Is it possible to have water cycle without the sun?
Water constantly moves around the Earth and changes between solid, liquid and gas. This all depends on the Sun’s energy. Without the Sun there would be no water cycle, which means no clouds, no rain—no weather!”
What happens to the water cycle at night?
The water cycle is not affected by the day/night cycle. It is ongoing at all times, merely changing its processes due to the presence of sunlight. Condensation of water vapor into dew, on the other hand, happens at night, due to the cold temperature caused by the absence of the sun.
How the sun affects the water cycle?
The sun is what makes the water cycle work. The sun provides what almost everything on Earth needs to go—energy, or heat. Heat causes liquid and frozen water to evaporate into water vapor gas, which rises high in the sky to form clouds… This process is a large part of the water cycle.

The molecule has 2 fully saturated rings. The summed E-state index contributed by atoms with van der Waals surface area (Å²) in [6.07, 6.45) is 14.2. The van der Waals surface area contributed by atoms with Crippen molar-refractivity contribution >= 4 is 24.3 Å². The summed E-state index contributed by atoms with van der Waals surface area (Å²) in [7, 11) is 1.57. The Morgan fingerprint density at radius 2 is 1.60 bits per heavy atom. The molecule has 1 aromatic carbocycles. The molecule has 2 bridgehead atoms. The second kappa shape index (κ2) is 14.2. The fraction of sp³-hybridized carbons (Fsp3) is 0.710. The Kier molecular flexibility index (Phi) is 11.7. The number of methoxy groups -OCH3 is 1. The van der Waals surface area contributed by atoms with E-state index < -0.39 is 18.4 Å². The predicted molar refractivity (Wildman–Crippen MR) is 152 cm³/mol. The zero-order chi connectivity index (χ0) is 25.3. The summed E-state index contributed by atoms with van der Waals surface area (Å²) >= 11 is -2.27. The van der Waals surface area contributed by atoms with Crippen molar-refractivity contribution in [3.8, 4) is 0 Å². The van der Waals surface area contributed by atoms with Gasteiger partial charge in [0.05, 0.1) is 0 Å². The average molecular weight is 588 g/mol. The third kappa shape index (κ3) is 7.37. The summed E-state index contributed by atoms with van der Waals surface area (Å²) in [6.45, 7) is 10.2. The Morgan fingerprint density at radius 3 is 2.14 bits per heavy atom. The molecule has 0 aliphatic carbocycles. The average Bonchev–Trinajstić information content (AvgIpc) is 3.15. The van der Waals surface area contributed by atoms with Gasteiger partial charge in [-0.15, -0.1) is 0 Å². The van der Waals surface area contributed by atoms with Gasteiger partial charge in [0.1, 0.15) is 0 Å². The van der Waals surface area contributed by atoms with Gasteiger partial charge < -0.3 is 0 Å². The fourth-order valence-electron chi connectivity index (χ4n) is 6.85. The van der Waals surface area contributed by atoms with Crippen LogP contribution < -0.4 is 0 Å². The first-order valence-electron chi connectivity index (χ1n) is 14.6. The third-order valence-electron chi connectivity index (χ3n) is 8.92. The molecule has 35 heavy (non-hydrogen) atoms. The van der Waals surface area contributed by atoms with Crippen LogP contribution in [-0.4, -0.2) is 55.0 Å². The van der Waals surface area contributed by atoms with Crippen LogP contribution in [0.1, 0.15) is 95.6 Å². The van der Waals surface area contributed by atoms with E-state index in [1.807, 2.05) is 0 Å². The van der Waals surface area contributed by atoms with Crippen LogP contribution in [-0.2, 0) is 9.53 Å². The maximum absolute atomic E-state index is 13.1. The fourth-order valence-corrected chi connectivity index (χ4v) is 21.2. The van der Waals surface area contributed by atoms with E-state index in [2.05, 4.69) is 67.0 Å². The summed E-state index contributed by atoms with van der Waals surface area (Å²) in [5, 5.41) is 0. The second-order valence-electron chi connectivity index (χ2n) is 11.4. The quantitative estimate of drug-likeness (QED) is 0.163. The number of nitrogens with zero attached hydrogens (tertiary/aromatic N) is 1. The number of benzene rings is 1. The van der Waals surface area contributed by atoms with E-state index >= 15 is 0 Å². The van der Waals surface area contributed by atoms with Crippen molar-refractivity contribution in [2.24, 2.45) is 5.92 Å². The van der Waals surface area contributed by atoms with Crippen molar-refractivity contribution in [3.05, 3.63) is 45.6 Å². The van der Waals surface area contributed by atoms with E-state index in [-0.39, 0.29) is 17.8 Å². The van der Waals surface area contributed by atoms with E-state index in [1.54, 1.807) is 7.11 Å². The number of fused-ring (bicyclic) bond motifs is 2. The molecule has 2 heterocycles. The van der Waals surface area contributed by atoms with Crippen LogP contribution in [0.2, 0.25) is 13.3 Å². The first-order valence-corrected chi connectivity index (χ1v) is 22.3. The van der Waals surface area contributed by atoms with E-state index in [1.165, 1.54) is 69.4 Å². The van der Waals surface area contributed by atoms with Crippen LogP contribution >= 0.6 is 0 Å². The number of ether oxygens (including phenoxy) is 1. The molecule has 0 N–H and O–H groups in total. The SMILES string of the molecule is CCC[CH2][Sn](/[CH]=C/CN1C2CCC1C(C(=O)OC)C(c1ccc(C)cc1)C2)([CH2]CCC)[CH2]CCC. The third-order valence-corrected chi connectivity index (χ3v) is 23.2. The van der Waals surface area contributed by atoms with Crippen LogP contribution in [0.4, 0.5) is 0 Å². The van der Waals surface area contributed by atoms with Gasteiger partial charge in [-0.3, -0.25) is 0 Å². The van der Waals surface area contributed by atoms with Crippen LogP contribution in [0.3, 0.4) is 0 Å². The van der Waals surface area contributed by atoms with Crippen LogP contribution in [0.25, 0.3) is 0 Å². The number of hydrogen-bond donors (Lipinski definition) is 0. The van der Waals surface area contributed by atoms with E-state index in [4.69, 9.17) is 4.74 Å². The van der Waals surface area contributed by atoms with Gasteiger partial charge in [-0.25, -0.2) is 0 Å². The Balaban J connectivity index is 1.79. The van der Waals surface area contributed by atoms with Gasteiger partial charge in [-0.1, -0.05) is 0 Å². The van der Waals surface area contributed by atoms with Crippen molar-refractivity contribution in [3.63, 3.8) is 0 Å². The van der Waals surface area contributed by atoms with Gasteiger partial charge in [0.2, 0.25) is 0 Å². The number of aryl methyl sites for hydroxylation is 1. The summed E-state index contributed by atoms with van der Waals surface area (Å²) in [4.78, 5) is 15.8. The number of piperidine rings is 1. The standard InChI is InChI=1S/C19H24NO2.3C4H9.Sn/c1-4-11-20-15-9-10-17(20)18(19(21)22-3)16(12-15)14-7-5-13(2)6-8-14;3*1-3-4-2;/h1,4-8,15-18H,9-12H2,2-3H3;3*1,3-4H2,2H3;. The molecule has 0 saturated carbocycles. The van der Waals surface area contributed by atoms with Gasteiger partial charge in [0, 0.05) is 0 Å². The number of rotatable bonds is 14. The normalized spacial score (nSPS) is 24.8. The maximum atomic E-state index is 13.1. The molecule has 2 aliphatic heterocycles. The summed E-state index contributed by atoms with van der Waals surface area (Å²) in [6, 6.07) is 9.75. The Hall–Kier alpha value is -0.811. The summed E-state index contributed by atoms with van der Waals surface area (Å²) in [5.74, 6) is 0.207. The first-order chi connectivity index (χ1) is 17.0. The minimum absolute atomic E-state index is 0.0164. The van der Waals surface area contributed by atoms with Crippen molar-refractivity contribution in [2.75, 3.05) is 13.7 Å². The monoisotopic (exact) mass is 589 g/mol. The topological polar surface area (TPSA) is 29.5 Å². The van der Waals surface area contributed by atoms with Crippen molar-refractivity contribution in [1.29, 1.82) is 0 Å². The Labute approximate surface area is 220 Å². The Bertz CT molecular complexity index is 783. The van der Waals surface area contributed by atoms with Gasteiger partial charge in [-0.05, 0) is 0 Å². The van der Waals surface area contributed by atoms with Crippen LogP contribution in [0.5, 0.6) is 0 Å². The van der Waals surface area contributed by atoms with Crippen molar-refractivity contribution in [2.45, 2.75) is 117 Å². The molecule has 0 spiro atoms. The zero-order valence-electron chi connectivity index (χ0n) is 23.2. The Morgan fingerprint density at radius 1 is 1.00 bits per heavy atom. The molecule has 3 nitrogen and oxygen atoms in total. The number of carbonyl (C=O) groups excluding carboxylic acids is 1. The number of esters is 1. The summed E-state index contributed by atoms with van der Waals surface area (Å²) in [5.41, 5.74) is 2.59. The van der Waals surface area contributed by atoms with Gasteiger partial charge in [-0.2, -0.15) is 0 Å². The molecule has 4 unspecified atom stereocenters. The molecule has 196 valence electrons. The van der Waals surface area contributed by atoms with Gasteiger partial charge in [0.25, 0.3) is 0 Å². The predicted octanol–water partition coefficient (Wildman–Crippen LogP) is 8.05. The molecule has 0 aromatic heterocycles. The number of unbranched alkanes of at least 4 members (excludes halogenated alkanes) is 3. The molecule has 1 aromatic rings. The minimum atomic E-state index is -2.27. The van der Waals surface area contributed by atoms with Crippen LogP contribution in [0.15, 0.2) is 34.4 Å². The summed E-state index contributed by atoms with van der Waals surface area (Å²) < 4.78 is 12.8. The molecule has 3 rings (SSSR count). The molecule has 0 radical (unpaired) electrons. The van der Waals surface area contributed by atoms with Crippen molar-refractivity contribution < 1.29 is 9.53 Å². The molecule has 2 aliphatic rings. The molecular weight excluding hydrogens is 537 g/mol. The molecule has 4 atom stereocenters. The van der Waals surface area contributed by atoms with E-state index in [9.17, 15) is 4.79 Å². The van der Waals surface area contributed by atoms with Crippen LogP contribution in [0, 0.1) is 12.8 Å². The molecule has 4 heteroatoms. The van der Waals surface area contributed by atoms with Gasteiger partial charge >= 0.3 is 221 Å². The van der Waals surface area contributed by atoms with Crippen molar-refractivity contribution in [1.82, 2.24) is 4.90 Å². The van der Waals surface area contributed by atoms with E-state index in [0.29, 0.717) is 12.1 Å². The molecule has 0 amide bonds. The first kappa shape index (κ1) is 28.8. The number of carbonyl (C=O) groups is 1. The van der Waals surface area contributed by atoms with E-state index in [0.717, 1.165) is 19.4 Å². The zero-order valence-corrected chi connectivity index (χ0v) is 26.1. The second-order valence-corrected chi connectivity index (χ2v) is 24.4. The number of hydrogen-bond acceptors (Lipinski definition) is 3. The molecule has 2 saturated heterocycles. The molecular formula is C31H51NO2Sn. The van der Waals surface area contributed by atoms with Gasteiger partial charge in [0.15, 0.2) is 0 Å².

How does the sun affect the water cycle?
Go back to the water cycle diagram. The sun is what makes the water cycle work. The sun provides what almost everything on Earth needs to go—energy, or heat. Heat causes liquid and frozen water to evaporate into water vapor gas, which rises high in the sky to form clouds…clouds that move over the globe and drop rain and snow.
How is the water cycle important to life on Earth?
, cycle. Water molecules continuously move from location to location in this cycle. The water cycle is important to weather and climate and, ultimately, to all life on Earth. The water cycle is driven primarily by the energy from the sun. This solar energy drives the cycle by evaporating water from the oceans, lakes, rivers, and even the soil.
Where does the water go in the water cycle?
That’s where the water cycle comes in. The Sun’s heat causes glaciers and snow to melt into liquid water. This water goes into oceans, lakes and streams. Water from melting snow and ice also goes into the soil. There, it supplies water for plants and the groundwater that we drink.
How does water absorb energy from the Sun?
Latent heating of Earth’s atmosphere occurs as energy, primarily from the sun, causes liquid water to transform to another phase. As this occurs, liquid water absorbs energy, causing it to evaporate and form water vapor. The process of evaporation absorbs tremendous amounts of incoming solar energy.